• Experience leads me more and more to believe that solitude alone, when it is not absolute, is capable of producing reform. I bave gone through all the cells of the Philadelphia penitentiary. I have conversed successively with all the inmates, and I can affirm that I have found the minds of those men in a more satisfactory state than those of any other class of condemned I have ever met with. Their thoughts were grave and calm, their words simple and rational. Isolation had given an intensity to the sentiments which are of use in rendering man moral. I have seen few prisoners who bad not tears in their eyes in speaking of their parents, of their children of the place of their birth, and the first years of their youth.

From all this I conclude, without hesitation, that the system of Philadelphia is a great deal more easy to establish and to maintain in action, is more intimidating, reforms more, and is in general more useful to society than any other. This is quite clear to me. But as I am not pleading here, I will now pass in review the inconve. niences of my favourite system.

“ The system of Philadelphia costs dearer to establish than that of Auburn. Nevertheless, it is to be considered that if in the first the cells are much larger and more expensively furnished, on the other hand there is need of neither refectories, working-rooms, hospitals, large courts, double and high exterior walls, nor of that prodi. gality of bolts and bars, all very dear, and which are requisite in the system of Auburn.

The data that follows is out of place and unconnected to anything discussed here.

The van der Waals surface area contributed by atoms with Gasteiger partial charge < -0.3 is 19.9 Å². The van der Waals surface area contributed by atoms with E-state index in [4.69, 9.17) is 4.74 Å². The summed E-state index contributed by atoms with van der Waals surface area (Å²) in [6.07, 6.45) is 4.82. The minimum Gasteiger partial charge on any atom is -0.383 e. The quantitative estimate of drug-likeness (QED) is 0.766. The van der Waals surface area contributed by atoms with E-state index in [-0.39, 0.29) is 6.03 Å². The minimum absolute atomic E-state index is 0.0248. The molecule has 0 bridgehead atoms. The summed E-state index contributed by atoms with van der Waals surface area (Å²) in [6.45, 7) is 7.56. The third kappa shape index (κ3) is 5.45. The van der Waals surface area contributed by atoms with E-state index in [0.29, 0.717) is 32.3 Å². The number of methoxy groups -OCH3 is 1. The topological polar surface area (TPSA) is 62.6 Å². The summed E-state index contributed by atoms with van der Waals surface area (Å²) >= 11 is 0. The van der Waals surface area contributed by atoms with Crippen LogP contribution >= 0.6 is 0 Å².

“ It is secondly to be considered that, should the system of Pbiladelphia be adopted, the duration of all punishments would certainly be diminished. And lastly, it must be admitted that a bad prison system, wbich brings the same men back to be eternally prosecuted, and where the number of delinquents continually increases, is, everything considered, the dearest of all. Every robber levies a double fine upon society; first, by the robbery which he commits, secondly, by the expenses which his detention and punishment occasion. A cheap prison is not cheap if it increases crime; it is adding to the home minister's expenses what it diminishes from the budget of justice.

“ It is also objected, that the Philadelphia renders it difficult to employ the prisoners in productive labour. This is true; there are a number of professions and occupations that require the labour of many in common, and sometimes in the open air. This cannot apply to preventive imprisonment, society having no right to make a man work who is not condemned. Nor does it apply to those condemned for terms shorter than a year, it being impossible to train such to continued labour in a work house. They are too few, and remain too short a time. With respect to those condemned to long terms of confinement, the Philadelphia renders the profit. able employment of them certainly more difficult. But this difficulty should not be exaggerated. The prisoners whom I saw at Philadelpbia were occupied, and some of them most profitably occupied. There still remains the difficult question as to how far the state, in employing the condemned in its power, can enter into competition with the free and honest artisan. Such a competition, to the prejudice of the latter, would be throwing on the industrious classes the expenses of criminal justice.